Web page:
The first practice starts at 9 a.m. at Millenium Place in Sherwood Park and it is open to the public.



  • Ogden Brother Jr. - Team Strudwick for coach

    What happened to not calling players young of old or vet or non-vet?

    I honestly don’t care what lines are in training camp, but the mixed signals are already starting.

    • Jason Gregor

      I’d suggest you might be reading into things a bit too much. No mixed signals that I see. Letting Hall learn a new position flanked by guys with 20+ NHL seasons combined seems smart, compared to putting him beside a guy with 48 NHL games. It is preseason.

      • Ogden Brother Jr. - Team Strudwick for coach

        I get exactly what you are saying and I really have no issue. It’s just the whole vet/non-vet that was suppose to be gone.

        With that being said I’m not a fan of Smyth playing with Hall. Although I think in training camp them spending time together is going to pay dividends. Sounds like Smyth is already giving Hall pointers and helping build his confidence by letting him know that Hall will have support in his own end.

        • yawto

          Eakin’s comments regarding ‘old guy’ and ‘young guy’ were regarding preferential treatment. In the past, the old guys were given more latitude when it came to effort and determination. He comments had nothing to do with who plays with who. As Jason notes, putting Hall with two veterans during training camp makes an incredible amount of sense in terms of ‘teachable moments’.

    • Jason Gregor

      They tape the game…Coach can see lots on tape. Also, first game of camp usually has half the roster that won’t play on team anyways. You could play “bubble boys” in front of head coach if need be.

  • Ogden Brother Jr. - Team Strudwick for coach

    Anyone see how Grebeshkov’s been doing?

    Also, someone should take the mic away from Tom Gazzola. He just asked Denis if Nail was going to be his ‘sidekick’. What a dumb question, the guy’s like 10 years older than him. Someone should tell Tom just because people are from the same nation of over 200 million people, does not mean they’ll be best of friends or ‘mentor’ eachother.

    • RyanCoke

      He will be looking at his feet all night like the rest of the Oilers so you won’t see that mug on the screen. THEY WILL ALL BE TRYING TO AVOID EYE CONTACT WITH BIG BAD “NHL HEAVY WEIGHT CHAMP” BRIAN MCGRATTAN!!!!!!!!!!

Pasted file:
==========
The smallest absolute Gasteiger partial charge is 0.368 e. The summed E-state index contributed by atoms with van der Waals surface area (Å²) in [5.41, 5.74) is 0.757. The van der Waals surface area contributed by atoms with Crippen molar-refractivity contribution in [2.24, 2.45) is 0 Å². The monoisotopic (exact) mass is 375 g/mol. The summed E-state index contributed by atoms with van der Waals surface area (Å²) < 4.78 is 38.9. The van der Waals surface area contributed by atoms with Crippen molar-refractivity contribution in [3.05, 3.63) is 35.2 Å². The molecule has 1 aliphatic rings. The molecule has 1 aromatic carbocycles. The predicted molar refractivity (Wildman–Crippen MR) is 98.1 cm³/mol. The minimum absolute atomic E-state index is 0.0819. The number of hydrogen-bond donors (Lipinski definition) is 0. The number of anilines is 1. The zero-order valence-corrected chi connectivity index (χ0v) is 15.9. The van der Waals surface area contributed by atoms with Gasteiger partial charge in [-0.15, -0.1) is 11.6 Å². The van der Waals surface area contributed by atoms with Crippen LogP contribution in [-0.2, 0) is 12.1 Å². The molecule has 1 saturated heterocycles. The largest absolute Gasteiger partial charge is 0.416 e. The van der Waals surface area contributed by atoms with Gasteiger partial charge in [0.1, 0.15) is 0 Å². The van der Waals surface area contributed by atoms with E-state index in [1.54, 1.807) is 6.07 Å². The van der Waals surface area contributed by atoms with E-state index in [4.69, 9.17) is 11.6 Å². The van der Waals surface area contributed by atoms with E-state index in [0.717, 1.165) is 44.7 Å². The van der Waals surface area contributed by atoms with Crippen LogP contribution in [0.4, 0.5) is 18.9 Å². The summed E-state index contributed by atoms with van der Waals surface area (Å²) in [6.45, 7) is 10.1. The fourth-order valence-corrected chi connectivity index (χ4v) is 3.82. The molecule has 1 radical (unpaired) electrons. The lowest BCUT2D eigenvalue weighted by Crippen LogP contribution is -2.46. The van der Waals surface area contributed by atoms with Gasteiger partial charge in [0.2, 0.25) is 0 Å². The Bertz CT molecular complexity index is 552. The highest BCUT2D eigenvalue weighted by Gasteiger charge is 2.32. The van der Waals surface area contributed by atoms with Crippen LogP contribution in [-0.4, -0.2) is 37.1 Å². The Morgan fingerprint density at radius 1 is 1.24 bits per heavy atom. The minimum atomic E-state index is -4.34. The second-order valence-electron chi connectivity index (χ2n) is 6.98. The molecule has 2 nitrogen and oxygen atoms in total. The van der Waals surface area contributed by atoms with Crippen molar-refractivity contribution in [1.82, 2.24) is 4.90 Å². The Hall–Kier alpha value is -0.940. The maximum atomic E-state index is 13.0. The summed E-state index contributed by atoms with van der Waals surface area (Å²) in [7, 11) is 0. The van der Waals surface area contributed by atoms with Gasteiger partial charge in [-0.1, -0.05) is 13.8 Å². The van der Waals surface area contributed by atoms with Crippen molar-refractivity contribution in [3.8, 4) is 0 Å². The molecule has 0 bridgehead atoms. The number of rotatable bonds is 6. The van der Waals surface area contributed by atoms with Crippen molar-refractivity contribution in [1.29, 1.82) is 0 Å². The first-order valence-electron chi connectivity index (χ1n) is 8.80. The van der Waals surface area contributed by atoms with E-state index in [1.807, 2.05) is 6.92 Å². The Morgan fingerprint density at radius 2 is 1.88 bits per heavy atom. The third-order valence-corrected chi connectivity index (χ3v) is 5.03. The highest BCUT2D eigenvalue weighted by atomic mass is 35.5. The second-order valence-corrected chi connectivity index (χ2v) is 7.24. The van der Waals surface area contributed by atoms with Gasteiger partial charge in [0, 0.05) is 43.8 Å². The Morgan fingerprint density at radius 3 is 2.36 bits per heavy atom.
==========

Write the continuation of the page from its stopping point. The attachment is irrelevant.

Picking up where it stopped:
• Old Retired Guy (A.K.A. Die-Nasty)

          I hope not! I am an Oiler fan and season ticket holder who wants to see our young stars protected! I was at the game when Sarich steamrolled Hall and nobody responded because the oilers are simply not tough enough. L love Mike Brown and Ben Eager – both better hockey players than people give them credit for but the OIL really need a SUPER HEAVYWEIGHT to protect their skill- and we have tons of skill!

      • Reg Dunlop

        Honestly man, do you really think hockey needs designated fighters who can’t play the game? I like to throw the same garbage around, that the oil need a brawler to protect the kids, but I do so without any real conviction because I know it won’t for one second dissuade Kessler or Clutterbuck or whoever from trying to intimidate young oilers. Real hockey is back in town and the time for joking around about wrestling on skates is over.

        • Oil Kings 'n' Pretty Things

          Oilers had a lineup that included McIntyre, Stortini, and Peckham, and guys like Hemsky were still getting run. Quite simply, enforcers aren’t a deterrent, they are revenge. The thing is, the other guy simply refuses to fight, and you can’t even get that. That’s why enforcers are useless.

          When Perry, the Sedins, Iginla, whoever comes to play against us, and Smid or whatever other defenceman sees them, he is going to crush them given the opportunity. Having a goon in the other lineup does not change this. Why do we expect if we have a goon, other teams will change their behaviour? It is such a weak argument.

          • Old Retired Guy (A.K.A. Die-Nasty)

            Why does almost every team in our division and most teams in the NHL have a DESIGNATED SUPER HEAVYWEIGHT or TWO (LEAFS)!? Why did most of these teams finish higher in the standings tha the Oilers? Do they have more skill? heart? luck?

          • Romulus' Apotheosis

            Could you name them please? I don’t see many other superheavyweights in the NHL, and even those who do don’t dress them on a regular basis.

            Other teams finish higher in the standings because they have more skill. We dress a young lineup that is not above average NHL calibre. We have potential, but other teams have proven NHLers. We’ll probably get there in a couple years.

            But having some “superheavyweight” in the lineup who can only fight another team’s “superheavyweight” does not affect the outcome of games. That’s why having McIntyre, Stortini, and Peckham in the lineup did not make us a winning team.

            Stop living in the 1980s, time has passed you by.

          • Craig1981

            If you need a super heavyweight to win then why did Pittsburgh only dress Steve MacIntyre for 1 game last yeat and 12 they year before that. And Ivanans play only one game they yeat he was healthy for the Flames. Who were the Super heaveywieghts that dressed in the playoffs for the Hawks this year BTW? OR for the Ducks or Pits?

          • Craig1981

            At least I can defend my position. Your position is hard to defend because you lack examples of heavyweights or fighters having an impact on being a deterrent since the instigator rule was implemented.

          • Old Retired Guy (A.K.A. Die-Nasty)

            I like using the Palin reference….it is one that shows clear demarcation…..happy to say I’m the opposite of a Palin fan…

            And …there’s a difference between not seeing both sides of an issue…and just whole heartedly disagreeing with someone else’s opinion….like you and I disagree about Sarah Palin.

        • Old Retired Guy (A.K.A. Die-Nasty)